Donning my petty reviewer's cap, let's dive right in, OK? I've got problems with this found footage movie; problems from the title down. Representing a 'tape' found by a 'nine year old boy', Ben Moore details a young man's journey from one state of being into some state different than before. Inasmuch as there can be spoilers in a movie that pretty much lays it all out in the title, the rest of this review will be a spoiler. If you don't want to read further, understand that this late entry into the Blair Witch/Paranormal Activity sweepstakes is pretty amateurish, and wholly unsatisfying.
As far as the petty complaints go, I don't need to know this dude's name in the title. Let's let the movie tell us that. I'm not a huge fan of "The X of X" titles, either, and haven't been since Metalstorm: The Destruction Of Jared-Syn. If you have to give away that much information in your title, then you don't have much confidence in the material. Would Taxi Driver be as powerful were it titled "The Mental Breakdown Of Travis Bickle"? Or would that title make you want to scratch your eyes out?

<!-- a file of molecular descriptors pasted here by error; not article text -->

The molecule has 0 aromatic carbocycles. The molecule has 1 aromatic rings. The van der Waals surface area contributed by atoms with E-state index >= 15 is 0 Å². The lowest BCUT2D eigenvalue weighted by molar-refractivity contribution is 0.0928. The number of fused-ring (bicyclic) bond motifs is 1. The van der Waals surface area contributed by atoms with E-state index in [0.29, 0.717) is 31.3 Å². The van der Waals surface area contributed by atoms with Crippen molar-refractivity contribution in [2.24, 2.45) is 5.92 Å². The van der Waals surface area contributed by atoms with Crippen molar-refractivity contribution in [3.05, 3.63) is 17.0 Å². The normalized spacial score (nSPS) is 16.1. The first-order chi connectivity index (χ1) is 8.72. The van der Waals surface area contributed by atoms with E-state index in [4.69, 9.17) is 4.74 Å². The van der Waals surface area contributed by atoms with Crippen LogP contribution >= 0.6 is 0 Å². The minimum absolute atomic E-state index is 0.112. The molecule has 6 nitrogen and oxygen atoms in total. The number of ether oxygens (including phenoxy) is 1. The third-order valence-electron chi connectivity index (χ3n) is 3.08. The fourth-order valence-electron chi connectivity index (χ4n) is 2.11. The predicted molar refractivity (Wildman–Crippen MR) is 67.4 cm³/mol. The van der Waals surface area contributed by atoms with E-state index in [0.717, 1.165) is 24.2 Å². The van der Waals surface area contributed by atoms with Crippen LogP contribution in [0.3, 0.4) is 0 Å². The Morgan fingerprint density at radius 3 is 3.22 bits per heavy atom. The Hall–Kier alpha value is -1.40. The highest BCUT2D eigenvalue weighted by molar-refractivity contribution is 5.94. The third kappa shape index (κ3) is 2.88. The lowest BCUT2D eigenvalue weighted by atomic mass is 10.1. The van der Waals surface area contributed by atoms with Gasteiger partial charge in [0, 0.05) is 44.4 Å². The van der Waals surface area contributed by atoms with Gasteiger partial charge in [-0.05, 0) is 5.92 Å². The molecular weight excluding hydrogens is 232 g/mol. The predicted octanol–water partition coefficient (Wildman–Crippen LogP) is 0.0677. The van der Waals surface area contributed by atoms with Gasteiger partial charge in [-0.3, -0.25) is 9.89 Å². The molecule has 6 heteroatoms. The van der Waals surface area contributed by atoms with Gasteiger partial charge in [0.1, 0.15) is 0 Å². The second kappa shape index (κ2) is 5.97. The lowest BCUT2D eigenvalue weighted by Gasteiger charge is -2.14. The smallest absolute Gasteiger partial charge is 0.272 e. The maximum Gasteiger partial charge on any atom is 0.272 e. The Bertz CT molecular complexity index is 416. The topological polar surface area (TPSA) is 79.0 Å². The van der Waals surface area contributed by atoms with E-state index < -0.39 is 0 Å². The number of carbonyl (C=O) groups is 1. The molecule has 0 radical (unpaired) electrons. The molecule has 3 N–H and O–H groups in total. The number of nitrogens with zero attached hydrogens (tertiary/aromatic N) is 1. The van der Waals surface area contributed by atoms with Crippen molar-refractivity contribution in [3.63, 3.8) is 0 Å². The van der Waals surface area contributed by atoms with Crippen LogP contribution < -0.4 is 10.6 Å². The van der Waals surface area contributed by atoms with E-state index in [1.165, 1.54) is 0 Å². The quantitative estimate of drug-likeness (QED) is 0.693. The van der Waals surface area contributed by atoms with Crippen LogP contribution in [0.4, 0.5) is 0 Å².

Anyway, this 'tape' (who records on tape anymore?) found by a 'nine year old boy' details the process of Ben Moore changing. From the get-go, we're shown that Moore has been getting up in the middle of the night and acting creepy, so we can pretty much assume that Moore isn't changing for the better. The only hope for the movie then, is that Moore has a chance at redemption, and that we don't have to sit through 90 minutes of amateur actors pretending to be partying pals of Moore's, who blithely dismiss the fact that Moore does things like kill cats and dogs, carrying them around in a garbage bag.
As Moore becomes more unhinged, his colleagues' performances become less convincing, and their trusty videotape camera continues to malfunction only at night, periodically going black to increase tension. It doesn't really work as a cinematic device, while serving mostly to point out that Paranormal Activity, the far-superior film Moore most closely resembles, is actually scary. Moore, on the other hand, as a character and a movie, is barely likeable, and scenes of Moore standing silently in the shadows generate little tension, even as he [SPOILER ALERT] seems to be changing into a vicious, human-sized raccoon. Credit where due, the CGI employed to detail Moore's change is pretty nifty, and judiciously used.
In the end, Moore changes, and that's the end of the story. Plot points introduced to add depth, such as the nature of the relationship between Moore and his brother from an adoptive family, are left unexplored, in order to move Moore from point A to B. He was normal, then he changed. Tension and terror are minimal, performances woeful, and the movie is done. Rather than Ben Moore changing, why not change the DVD in your player to something satisfying. Skip It.